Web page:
So what’s the deal with the huge popularity surge in background checks? In the last decade or so, background checks have supplanted reference checks as the main recourse for employers, and are now also used for many other inquiries, from deciding whether to go with a roommate to doing a bit of discovery about a potential caregiver for your folks.
Perhaps two of the most reliable and comprehensive ways to perform a background check might be to use the services which are offered online, or to hire a professional in the field to take on the task.
However, a bit of information can be gleaned if you have the time and inclination to do so. For instance, did you know that most court records are available to the public? You might Google “National Center for State Courts” or check your local government’s website.
Those big three firms in the credit field—Equifax, TransUnion and Experian—offer a free credit report. The limit is one a year.
Too, there are Consumer Reporting Agencies (CRA’s) which sometimes fit the bill—depending on your focus.
How Might A Background Search Be Useful To Me?
Here are a couple of ways in which a background search might be of help to you:
Researching Available Information on Yourself Might Prove a Handy Tool
Ordering a background search on yourself might turn out to be a revelation…and perhaps even a hearty reassurance. Why? If you’re interested in what’s being floated around on the Internet—erroneously or otherwise—about you, or about your name, at any rate, it might be a good idea to order a background search on yourself.
Too, a “selfie” credit check isn’t such a bad idea. Getting at least one of those reports once a year is an opportunity for you to nip in the bud any misinformation which is being circulated to folks who might want to work with you, or loan you monies.
Remember that writing in to those Big Three (or phoning in, or even e-mailing) is a good way to contest what you consider flat-out incorrect or outdated in your credit report.
And don’t be too quick to dismiss the idea that nothing erroneous could ever be filed under your name.
The good news is that these three companies are, for the most part, quick to rectify any false information which is pointed out to them.
I’m Trying To Remember if I Have Posted Unflattering Information about Myself on Some Social Sites. What to Do?
We all make mistakes. Are you concerned about photos or tidbits of information which you may have submitted to a few sites which no longer apply, and which perhaps might not cast you in the best light?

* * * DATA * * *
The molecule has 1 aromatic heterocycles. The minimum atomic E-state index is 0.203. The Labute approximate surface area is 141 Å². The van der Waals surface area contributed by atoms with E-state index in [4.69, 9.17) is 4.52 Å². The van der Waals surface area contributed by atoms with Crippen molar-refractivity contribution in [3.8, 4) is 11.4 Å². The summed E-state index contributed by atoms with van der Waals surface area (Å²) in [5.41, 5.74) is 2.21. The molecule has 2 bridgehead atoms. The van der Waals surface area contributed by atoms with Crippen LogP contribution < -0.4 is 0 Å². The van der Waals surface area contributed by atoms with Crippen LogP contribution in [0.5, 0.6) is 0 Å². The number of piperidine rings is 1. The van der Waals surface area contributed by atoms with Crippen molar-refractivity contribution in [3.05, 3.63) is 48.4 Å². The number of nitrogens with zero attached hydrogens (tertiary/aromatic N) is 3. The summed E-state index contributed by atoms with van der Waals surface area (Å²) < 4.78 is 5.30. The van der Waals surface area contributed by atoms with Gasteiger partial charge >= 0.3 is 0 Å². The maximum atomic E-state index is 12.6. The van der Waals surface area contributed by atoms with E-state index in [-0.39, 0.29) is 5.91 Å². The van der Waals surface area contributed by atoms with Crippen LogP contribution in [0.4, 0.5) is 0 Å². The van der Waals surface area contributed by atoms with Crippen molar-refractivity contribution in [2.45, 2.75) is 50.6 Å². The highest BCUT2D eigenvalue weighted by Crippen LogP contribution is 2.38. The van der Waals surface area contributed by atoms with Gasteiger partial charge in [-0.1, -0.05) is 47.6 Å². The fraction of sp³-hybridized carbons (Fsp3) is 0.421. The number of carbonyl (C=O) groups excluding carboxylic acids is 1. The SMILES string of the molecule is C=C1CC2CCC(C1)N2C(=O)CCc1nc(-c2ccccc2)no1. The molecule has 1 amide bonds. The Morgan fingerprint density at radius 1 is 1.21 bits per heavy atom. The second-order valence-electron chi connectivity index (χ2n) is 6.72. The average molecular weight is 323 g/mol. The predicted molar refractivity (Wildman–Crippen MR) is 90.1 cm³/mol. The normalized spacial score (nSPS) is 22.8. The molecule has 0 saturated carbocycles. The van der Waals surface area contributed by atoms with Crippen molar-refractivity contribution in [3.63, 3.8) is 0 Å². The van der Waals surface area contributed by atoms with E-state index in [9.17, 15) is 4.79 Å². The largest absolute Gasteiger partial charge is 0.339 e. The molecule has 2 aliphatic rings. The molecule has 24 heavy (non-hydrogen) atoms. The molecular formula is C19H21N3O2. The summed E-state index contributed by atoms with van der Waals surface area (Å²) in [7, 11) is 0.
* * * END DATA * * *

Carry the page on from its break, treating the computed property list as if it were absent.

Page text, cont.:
A background check on yourself would bring these to the fore, and provide you ample opportunity to resolve the issue.
Take heart, however. Most folks will take into account that they’ve been in the same boat, and will be willing to give you a break if a few unwanted bits of personal data rise to the surface during a business search.
Stress that it won’t happen again.
Professional Searches are Efficacious
If you’re too busy to conduct legal searches on others on your own, perhaps for a potential debtor or tenant or employee, a professional background search, whether performed online or via a CRA, will help you to vet potential candidates in ways that are deemed much more efficient than taking the application in hand and following up references, or calling up contacts or professional personnel, yourself.
What Sort of Information Am I Prohibited From Soliciting?
If you’re looking to get credit information on someone, you need a legitimate reason and written permission from the applicant. This is the case in almost every state, although individual states do vary slightly in their interpretation of the law.
If you’re an employer and are searching public records, you already know that public records can’t be restricted. However, the way our laws are set up, you may not make a decision about whom to hire utilizing the following information:
- Bankruptcy Records
- Medical Records
- Workers’ Compensation Records
- Educational Records
- Criminal Records
- Bankruptcy Records
- Military Records
Note: Driving records are commonly enquired about…especially if driving will be part of the job.
Consumer Reporting Agencies
If you’re opting to use a company which does background searches, according to the Fair Credit Reporting Act, you’ll specifically need a firm that’s billed as a Consumer Reporting Agency (CRA). Why? A CRA will offer conflict resolution—should there be a dispute, and is careful to share only that information which can be legally provided.
In other words, a CRA adheres to certain standards.
Speaking of maintaining certain standards, in all cases involving background checks, always keep in mind that many people have the same or similar names. Don’t jump to conclusions if you are faced with negative search results.
Take every precaution to verify that the person whose background you are searching is really the individual that you are considering as a potential tenant, employee or roommate.
And even if the confirmation checks out, you might wish to give the person a chance to explain herself or himself. In some cases, you might be relieved to learn that circumstances have taken a 180 degree turn.